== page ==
By Davalynn Spencer @davalynnspencer
About this time every year, an unusual looking fruit appears in the produce section of the super market—one that I first sampled at my grandparents’ farm in California. Pomegranates.
The only attractive thing about the appearance of a pomegranate is its exquisite garnet color.
Beyond that, the round, tough-skinned fruit isn’t exactly pretty, but its ruby insides are sweet, juicy, and nutty all at the same time. It is truly an unusual fruit.
Of the six tree fruits mentioned in the Hebrew Bible—grapes, figs, olives, pomegranates, dates, and apples—the unattractive pomegranate was chosen by God to adorn the High Priest’s garment that was worn in service at the Tabernacle.
Later, when Solomon built a more permanent temple, the capitals of two bronze pillars were decorated with pomegranates, as many as 200 pomegranates per pillar.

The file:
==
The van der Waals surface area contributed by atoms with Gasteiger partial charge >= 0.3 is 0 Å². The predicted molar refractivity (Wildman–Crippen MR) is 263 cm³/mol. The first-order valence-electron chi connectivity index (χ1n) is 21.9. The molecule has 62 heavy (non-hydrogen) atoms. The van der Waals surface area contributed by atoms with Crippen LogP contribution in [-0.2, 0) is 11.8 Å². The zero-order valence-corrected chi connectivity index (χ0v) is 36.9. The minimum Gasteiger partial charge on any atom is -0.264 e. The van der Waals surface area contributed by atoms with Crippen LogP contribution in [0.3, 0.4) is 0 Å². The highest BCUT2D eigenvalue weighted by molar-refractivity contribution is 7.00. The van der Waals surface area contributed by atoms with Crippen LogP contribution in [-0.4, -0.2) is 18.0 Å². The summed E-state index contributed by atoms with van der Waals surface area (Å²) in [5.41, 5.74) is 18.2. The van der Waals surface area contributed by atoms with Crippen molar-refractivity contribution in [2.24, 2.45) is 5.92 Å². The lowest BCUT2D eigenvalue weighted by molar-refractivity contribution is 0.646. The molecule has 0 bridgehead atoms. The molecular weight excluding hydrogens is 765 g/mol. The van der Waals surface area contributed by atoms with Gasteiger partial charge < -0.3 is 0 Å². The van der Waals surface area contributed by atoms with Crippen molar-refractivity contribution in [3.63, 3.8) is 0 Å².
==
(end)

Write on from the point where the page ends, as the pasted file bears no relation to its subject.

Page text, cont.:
It seems like grape clusters would have been more elegant. Or apples. Yet, in my wondering about why God chose pomegranates rather than something prettier, I missed the obvious.
The other five fruits mentioned bear seeds in the flesh of each fruit, from one to several, depending on the variety.
But beneath the leathery skin of the pomegranate, there is nothing but seeds.
Much has been written about the symbolism associated with pomegranates. Here are a couple of sites with information:
When I look at this unusual fruit decorating my dining table in the fall, I like to think of it as a globe of goodness. The sweet, nutty seeds just keep coming, one after the other, like God’s many blessings.
“From the fullness of his grace we have all received one blessing after another” (John 1:16).
At least she and Daddy could get warm and be out of the crisp fall air. The acknowledgement settled like a thick quilt against her soul, reminding her that small blessings were still blessings. ~Loving the Horseman
(c) 2017 Davalynn Spencer, all rights reserved.